How the mafia took over the police. Detained tax inspector tells his story

Police arrests their former bosses. Here is what one of the members of their group told investigators.

Ľudovít MakóĽudovít Makó (Source: TASR)

After the fall of Iveta Radičová’s government in 2012, the Smer party gained the majority in parliament and took power over all security institutions. In the same year, an oligarch with ties to Smer, Norbert Bödör, created a criminal group out of those loyal to him installed in top positions in the police and the financial administration.

One of them has now testified. Ľudovít Makó, former head of the Financial Administration's Criminal Office, admitted to the police investigator after he was detained, that he was part of this group and started to cooperate with police to receive a milder punishment.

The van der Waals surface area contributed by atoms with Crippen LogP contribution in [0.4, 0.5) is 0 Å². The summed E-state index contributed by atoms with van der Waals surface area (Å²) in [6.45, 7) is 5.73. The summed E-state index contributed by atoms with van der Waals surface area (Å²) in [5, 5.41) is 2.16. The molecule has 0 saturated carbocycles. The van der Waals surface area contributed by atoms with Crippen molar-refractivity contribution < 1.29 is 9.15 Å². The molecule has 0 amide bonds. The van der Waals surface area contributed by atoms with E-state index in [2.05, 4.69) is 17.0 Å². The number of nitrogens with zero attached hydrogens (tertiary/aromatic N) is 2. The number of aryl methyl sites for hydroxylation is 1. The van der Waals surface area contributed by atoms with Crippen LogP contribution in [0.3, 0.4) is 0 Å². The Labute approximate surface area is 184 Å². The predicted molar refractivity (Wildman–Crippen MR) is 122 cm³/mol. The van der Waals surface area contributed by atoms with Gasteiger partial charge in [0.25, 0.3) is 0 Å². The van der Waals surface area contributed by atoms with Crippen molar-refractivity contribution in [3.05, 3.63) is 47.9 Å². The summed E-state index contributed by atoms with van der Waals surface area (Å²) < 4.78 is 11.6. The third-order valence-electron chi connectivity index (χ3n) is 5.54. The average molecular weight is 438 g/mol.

The group pursued three goals, Makó told the police, according to the transcript of his testimony to which The Slovak Spectator has access.

“The first was to maintain the political power of the Smer party, especially to eliminate its political opponents and the opposition,” Makó told the police. “The second was to occupy all the important top positions in all the security offices of the state, and thus demonstrate power and strength and subsequently use these conveniences.”

The third goal was to earn money from the blackmailing of entrepreneurs and bribes from people who wanted to avoid investigation.

Then and now Smer leader Robert Fico did not respond to questions about the testimony. His right-hand man and former interior minister Robert Kaliňák says Makó is giving a false story to the police make himself look like a valuable witness who deserves a milder punishment.

However, after Makó's testimony, the police arrested almost all former top police officials and several investigators. Some of them have admitted to their guilt and supported Makó's claims.

United for Smer

The group was led by Norbert Bödör and then Police Corps president Tibor Gašpar, both currently in custody. The two approached their friends and acquaintances from the police corps and offered them high management positions, according to Makó.

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